So now we're going to move on to a bit about some specific advice around managing social media. To carry on my evolutionary theme, obviously our hunter gatherers ancestors didn't have social media. The nearest I could find was this picture of native Americans making smoke signals. And it was one of the other things of the modern world, that our ancestors didn't have to contend with. But we do have to, or rather, you don't have to. You don't have to be on social media. My wife refuses to use it, probably wisely. It's not compulsory. But if you do, there are some ways of managing it. So first of all, I think it's useful to think about why it is that you might be using social media. And I always like this three word formulation. Objective, strategy, tactics. So I used to work in public affairs, lobbying for health charities. And people often want to do activities, meet MP's, and write to people, and get messages in the press. But I'd always say, well what is your objective first. Lets find out, think about, what is it we're trying to achieve, before we decide to use these tools, including social media. So what is your objective? Give it a little bit of thought. It might be, I expect we all have this in common, to be an effective ward councillor. To help vulnerable people across your borough. Maybe to gain promotion and influence in your council, or borough. Maybe you want to become an MP. Maybe all of these. And thinking about that should steer what social media you use, and how you use it.
So to be an effective ward councillor, the most effective social media you can use, that the literature shows us, is the best way to win votes and engage your residents, and deliver for them, is door knocking. So obviously, that's been tricky over the last year. But when it's allowed, knocking on peoples doors and actually talking to them in the real world, is the best way to engage with people. Similarly real world community events, and meetings, when they're allowed to happen, are a great way of talking to people. Listening to their views, responding to their-, winning their support. Leafletting. Old fashion leafletting. Not terribly environmentally friendly, but found to be the third most effective way of connecting with residents, and constituents, and the electorate. There are social media platforms, like NextDoor, that can be quite good for engaging local people. Some local areas have Facebook groups, you may want to connect with. And some have WhatsApp groups as well. If you're interested in the wider world, you want a slightly higher profile, you want to follow other people, and have them follow you, Twitter is an amazing place for that, a social media platform. Not without its perils, but you know, you get some really interesting story and-, stories, and connections through twitter, if managed well. And I don't use any of these, but my children do. So for younger people, and to connect with them, they use Instagram, they use TikTok. I have appeared in some of my daughters TikTok videos, inadvertently or she gets me to dance or some stupidness. But there's also Snapchat, and they seem to watch a lot of YouTube.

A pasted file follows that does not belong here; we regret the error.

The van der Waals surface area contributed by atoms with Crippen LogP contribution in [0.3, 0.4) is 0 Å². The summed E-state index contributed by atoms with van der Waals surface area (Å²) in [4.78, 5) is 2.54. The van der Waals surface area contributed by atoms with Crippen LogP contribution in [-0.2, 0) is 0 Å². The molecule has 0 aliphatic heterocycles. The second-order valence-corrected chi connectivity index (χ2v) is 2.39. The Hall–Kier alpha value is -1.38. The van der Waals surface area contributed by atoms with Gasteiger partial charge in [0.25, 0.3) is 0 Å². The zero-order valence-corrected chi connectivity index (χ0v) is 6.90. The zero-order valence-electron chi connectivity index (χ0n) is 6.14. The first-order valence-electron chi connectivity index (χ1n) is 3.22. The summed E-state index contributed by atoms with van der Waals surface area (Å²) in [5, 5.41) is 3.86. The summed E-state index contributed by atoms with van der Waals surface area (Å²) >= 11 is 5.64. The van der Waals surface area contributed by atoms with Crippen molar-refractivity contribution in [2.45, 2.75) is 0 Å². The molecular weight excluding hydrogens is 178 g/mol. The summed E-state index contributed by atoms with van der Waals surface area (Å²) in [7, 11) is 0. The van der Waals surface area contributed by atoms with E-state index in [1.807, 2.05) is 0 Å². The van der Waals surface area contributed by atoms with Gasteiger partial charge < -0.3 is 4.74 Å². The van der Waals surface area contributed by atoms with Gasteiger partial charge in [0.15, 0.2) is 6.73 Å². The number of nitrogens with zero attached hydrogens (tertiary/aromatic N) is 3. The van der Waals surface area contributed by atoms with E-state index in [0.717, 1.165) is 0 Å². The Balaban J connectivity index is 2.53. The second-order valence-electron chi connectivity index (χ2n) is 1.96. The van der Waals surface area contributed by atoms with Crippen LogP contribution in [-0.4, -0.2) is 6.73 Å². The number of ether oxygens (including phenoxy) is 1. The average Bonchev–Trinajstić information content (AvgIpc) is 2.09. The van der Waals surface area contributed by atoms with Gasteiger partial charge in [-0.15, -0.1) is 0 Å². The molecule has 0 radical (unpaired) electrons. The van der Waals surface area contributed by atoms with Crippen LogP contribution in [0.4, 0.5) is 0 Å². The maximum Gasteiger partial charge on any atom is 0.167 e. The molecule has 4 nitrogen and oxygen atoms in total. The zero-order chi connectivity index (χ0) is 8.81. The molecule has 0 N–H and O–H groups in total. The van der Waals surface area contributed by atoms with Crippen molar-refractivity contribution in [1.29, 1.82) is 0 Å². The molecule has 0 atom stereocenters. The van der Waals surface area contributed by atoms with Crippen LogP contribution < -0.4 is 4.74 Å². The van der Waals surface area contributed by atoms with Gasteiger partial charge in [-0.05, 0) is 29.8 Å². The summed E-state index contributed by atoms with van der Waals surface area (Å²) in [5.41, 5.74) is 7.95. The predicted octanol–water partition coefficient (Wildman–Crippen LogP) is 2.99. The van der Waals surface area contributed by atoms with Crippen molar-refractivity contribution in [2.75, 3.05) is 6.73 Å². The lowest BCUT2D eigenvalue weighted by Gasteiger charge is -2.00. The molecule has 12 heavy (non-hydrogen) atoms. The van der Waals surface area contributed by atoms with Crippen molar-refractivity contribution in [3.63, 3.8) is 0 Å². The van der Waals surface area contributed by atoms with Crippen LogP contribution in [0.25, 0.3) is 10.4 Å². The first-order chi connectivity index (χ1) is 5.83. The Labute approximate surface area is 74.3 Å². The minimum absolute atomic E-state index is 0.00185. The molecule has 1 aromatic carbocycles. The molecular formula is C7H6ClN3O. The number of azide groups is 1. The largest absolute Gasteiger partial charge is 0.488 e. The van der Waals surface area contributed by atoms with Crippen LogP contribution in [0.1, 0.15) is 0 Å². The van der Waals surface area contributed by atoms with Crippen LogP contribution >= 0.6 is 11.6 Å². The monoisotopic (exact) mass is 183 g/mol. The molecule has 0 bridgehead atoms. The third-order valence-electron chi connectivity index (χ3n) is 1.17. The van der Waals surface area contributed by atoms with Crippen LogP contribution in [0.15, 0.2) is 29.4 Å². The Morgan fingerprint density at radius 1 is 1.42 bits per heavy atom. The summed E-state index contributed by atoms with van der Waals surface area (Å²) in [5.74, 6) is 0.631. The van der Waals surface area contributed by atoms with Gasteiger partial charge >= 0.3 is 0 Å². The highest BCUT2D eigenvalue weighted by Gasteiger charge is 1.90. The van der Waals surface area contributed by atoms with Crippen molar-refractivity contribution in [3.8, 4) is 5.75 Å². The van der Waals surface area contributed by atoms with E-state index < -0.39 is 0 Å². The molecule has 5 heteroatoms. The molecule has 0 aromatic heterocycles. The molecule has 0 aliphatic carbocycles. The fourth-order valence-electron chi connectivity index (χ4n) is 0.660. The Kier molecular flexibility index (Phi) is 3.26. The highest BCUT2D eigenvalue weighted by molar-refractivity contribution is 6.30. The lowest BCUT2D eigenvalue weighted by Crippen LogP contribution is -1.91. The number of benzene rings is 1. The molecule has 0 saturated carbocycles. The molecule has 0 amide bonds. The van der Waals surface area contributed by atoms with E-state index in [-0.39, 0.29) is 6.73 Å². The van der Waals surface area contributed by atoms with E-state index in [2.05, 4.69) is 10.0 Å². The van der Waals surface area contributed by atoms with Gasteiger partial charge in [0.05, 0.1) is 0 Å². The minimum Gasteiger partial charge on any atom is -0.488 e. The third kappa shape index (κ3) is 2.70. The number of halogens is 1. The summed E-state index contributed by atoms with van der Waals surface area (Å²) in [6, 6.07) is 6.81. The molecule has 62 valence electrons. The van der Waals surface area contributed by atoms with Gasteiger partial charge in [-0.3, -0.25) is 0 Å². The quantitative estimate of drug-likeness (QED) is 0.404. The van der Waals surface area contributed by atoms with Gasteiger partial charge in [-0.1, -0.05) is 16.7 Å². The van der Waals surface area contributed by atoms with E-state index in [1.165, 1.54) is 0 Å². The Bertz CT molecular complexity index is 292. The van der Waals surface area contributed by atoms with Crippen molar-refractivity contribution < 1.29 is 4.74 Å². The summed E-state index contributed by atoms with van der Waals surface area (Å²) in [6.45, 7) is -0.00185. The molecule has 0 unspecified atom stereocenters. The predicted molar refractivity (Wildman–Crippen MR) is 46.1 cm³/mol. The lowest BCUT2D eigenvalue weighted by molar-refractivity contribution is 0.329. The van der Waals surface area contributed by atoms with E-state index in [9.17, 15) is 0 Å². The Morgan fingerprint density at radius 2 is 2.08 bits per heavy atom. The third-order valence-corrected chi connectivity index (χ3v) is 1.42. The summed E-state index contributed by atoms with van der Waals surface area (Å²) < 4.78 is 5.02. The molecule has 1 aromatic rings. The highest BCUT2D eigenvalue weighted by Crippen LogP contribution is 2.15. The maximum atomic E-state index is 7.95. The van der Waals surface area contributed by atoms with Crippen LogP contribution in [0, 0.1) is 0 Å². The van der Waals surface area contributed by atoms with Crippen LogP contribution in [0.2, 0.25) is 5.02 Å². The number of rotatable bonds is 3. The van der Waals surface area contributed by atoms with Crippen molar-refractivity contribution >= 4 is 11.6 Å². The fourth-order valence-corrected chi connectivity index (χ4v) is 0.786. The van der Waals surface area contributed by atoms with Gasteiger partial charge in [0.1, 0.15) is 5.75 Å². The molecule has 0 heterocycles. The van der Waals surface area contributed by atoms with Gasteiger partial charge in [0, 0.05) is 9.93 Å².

So here's some sort of electronic hygiene tips. First of all it's important to know that tech firms behind these social media platforms, they spend huge sums of money understanding and manipulating the sorts of behavioural processes we've been discussing. So they know about all the hormones we've talked about. And they drip feed us dopamine hits in particular. So if you watch my son play Fortnite, whenever he gets a kill, this is a game where you shoot people, you know, he gets a little buzz out of it, he gets a little dopamine hit. It keeps him coming back for more, and keep playing the game, and spending money on V-Bucks. And then, or me on Twitter, getting likes and retweets for things, it drip feeds me dopamine, and keeps you coming back. So you should be aware that you are being manipulated. And somebody said, you know, when a product is free, like a lot of these games or social media platforms are, you are the product. So they are selling advertising space, they are trying to get you to buy stuff. There's no such thing as a free lunch, especially on the internet.